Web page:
The question on, lifting the corporate veil

In recent times, veil-piercing has been frequently pleaded in cases where claimants have sought to create liability in a parent company or other shareholders. Under this doctrine, a court ostensibly has the power to disregard the separate legal personality of the company and create liability in wrongdoing shareholders. Given that Corporations Act 2001 (Cth) s 516 creates limited liability for the shareholders in a company, a question arises as to the basis upon which courts have created an exception to this provision that appears contrary to its intention. The truth appears to be that veil piercing doctrine involves a surprising disregard of the statute.[1] Unless empowered to do so by legislation, it is arguable that judges cannot ignore the separate legal personality of the company created by registration under the Corporations Act 2001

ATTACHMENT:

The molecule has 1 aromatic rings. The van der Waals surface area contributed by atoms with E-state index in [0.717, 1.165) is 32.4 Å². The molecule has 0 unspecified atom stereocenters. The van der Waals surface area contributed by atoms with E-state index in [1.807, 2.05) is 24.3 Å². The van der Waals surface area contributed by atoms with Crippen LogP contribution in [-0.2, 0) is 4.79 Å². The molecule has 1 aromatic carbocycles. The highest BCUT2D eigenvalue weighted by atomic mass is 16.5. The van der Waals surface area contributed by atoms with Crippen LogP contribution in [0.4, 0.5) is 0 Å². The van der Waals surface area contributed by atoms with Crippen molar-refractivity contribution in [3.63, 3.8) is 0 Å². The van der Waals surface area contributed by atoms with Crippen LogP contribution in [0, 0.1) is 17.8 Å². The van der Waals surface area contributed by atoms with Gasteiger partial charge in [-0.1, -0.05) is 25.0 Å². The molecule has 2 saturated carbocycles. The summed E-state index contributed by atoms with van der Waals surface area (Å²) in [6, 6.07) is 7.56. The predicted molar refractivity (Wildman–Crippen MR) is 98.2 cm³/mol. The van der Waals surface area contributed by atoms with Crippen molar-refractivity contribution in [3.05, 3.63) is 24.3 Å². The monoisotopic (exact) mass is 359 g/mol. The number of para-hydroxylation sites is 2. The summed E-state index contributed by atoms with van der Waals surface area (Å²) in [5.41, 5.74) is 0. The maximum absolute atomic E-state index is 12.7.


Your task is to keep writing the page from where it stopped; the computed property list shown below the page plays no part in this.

[1] See Dimbleby & Sons Ltd v National Union of Journalists [1984] 1 WLR 427, 435, where Lord Diplock stated that ‘one would expect that any parliamentary intention to pierce the corporate veil would be expressed in clear and unequivocal language’. With respect, this must be correct.